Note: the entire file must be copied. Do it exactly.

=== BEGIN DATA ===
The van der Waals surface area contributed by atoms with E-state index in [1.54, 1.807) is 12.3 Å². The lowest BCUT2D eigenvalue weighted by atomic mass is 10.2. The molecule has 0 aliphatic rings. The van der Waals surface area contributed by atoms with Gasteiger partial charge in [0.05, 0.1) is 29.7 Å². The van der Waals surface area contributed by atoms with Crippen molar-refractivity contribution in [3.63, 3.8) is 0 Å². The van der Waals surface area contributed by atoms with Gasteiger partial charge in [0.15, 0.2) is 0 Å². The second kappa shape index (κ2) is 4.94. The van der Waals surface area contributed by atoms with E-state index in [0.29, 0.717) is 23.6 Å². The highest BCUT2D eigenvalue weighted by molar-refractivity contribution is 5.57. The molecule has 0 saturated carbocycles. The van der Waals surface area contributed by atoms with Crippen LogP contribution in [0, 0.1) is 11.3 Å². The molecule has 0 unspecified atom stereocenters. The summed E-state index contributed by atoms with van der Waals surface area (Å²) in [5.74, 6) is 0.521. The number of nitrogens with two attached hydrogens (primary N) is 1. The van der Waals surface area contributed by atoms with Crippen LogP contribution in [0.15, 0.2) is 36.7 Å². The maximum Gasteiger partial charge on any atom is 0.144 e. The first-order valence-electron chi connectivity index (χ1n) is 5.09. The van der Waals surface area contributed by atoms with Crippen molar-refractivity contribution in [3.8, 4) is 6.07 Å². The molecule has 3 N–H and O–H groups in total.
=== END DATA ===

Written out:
The van der Waals surface area contributed by atoms with E-state index in [1.54, 1.807) is 12.3 Å². The lowest BCUT2D eigenvalue weighted by atomic mass is 10.2. The molecule has 0 aliphatic rings. The van der Waals surface area contributed by atoms with Gasteiger partial charge in [0.05, 0.1) is 29.7 Å². The van der Waals surface area contributed by atoms with Crippen molar-refractivity contribution in [3.63, 3.8) is 0 Å². The van der Waals surface area contributed by atoms with Gasteiger partial charge in [0.15, 0.2) is 0 Å². The second kappa shape index (κ2) is 4.94. The van der Waals surface area contributed by atoms with E-state index in [0.29, 0.717) is 23.6 Å². The highest BCUT2D eigenvalue weighted by molar-refractivity contribution is 5.57. The molecule has 0 saturated carbocycles. The van der Waals surface area contributed by atoms with Crippen LogP contribution in [0, 0.1) is 11.3 Å². The molecule has 0 unspecified atom stereocenters. The summed E-state index contributed by atoms with van der Waals surface area (Å²) in [5.74, 6) is 0.521. The number of nitrogens with two attached hydrogens (primary N) is 1. The van der Waals surface area contributed by atoms with Crippen LogP contribution in [0.15, 0.2) is 36.7 Å². The maximum Gasteiger partial charge on any atom is 0.144 e. The first-order valence-electron chi connectivity index (χ1n) is 5.09. The van der Waals surface area contributed by atoms with Crippen molar-refractivity contribution in [3.8, 4) is 6.07 Å². The molecule has 3 N–H and O–H groups in total.